Aerobic co-cultures of {\it Kluyveromyces marxianus\/} and {\it Candida utilis\/} utilizing multiple substrates from whey bioconversion waste streams

Lorenzo Saliceti-Piazza, Purdue University


Several processes have been suggested for the bioconversion of lactose from whey to other useful chemicals. However, these whey bioconversion processes can generate aqueous waste streams with a high chemical oxygen demand (COD) level because of their residual amounts of lactose and other metabolic by-products. There is a need for a simple treatment process that will reduce the pollution level of the fermented whey waste streams. This work investigates the production of yeast single-cell protein (YSCP) from these wastes.^ The objectives were to: (i) define an appropriate mixed yeast culture, (ii) determine the model and parameters that describe the culture growth, and (iii) compare batch and continuous culture operating modes for the reduction of COD.^ Objective (i) was achieved by identifying the mixed yeast culture consisting of Kluyveromyces marxianus and Candida utilis strains. The selection was based in higher growth rates, simultaneous utilization of lactose, lactic acid, glycerol and ethanol by the two yeasts, and faster COD reduction rates. There was no apparent interaction between the two species in the cultures.^ Objective (ii) was completed by selecting the cybernetic model described by Kompala et al., (1986), and performing the individual substrate/yeast strain kinetics to determine the growth parameters needed. The most interesting case was K. marxianus and lactose, where aerofermentative growth can occur and the model was adjusted to account for this phenomenon.^ Objective (iii) was fulfilled by performing and modeling the yeast co-cultures in media containing the mixed substrates. No significant difference was observed in the COD reduction levels (80%) between batch and CSTR. The batch culture produced a final yeast biomass with a proportion of each strain similar to the inoculum proportion. In CSTR, C. utilis dominated (90%) because of its lower nutrient requirements at the low dilution rates investigated.^ The growth rates were faster under non oxygen-limiting conditions, obtained when the total substrate concentration did not exceed 15 g/L. The model predicted very well the substrate utilization and COD reduction profiles in batch cultures. The results were excellent when non oxygen-limiting conditions persisted in the cultures, but showed some discontinuities in the dissolved oxygen profiles if the culture switched from excess oxygen to oxygen-limiting conditions. ^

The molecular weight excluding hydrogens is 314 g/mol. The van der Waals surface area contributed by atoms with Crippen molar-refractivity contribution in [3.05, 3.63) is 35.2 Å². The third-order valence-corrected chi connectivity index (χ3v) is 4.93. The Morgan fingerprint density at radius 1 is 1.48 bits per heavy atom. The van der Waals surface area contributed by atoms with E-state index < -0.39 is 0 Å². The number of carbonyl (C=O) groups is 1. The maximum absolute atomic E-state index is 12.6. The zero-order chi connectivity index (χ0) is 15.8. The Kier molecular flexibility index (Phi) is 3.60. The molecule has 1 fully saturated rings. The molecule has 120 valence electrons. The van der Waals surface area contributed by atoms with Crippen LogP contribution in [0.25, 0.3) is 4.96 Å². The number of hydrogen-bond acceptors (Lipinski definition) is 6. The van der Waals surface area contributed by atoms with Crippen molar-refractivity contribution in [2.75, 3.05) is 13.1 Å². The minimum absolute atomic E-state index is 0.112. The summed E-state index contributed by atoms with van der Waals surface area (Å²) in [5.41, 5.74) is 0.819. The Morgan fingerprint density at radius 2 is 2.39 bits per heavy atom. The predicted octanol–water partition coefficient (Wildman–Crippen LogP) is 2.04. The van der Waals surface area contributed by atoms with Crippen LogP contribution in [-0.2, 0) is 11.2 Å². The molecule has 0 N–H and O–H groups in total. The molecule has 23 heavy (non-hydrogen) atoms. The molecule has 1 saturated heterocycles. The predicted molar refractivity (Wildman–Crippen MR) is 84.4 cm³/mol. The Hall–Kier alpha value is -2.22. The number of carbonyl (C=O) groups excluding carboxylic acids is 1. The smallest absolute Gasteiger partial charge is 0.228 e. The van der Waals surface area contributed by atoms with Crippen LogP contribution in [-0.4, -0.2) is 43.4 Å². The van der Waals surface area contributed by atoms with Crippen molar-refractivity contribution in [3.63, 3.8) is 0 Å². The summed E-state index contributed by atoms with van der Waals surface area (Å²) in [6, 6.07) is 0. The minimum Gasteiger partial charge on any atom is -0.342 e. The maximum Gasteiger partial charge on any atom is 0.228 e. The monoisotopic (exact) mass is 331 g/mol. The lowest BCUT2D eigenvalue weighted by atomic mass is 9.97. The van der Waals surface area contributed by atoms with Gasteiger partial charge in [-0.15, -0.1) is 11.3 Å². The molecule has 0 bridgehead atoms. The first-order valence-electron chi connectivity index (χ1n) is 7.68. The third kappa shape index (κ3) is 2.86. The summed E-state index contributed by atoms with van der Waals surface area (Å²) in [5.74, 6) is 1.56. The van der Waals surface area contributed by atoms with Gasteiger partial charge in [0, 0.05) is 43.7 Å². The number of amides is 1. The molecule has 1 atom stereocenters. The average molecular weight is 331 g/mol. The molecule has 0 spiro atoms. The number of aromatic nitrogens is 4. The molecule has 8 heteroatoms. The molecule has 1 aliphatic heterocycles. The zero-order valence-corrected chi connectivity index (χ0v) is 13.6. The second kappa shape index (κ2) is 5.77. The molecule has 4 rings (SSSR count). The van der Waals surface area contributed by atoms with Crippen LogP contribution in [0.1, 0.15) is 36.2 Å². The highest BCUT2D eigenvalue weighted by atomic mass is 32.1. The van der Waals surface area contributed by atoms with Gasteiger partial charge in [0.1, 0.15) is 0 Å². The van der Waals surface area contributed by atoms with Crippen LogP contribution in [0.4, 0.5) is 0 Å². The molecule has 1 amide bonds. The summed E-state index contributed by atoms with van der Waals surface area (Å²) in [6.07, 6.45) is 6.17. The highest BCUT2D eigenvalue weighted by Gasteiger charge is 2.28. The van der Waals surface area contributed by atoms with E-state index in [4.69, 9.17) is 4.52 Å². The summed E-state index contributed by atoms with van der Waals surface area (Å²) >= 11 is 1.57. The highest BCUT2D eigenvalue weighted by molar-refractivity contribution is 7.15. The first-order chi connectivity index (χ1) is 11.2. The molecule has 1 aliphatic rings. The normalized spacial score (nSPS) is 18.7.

Major Professors: Phillip C. Wankat, Purdue University, Martin R. Okos, Purdue University.

Subject Area

Engineering, Chemical

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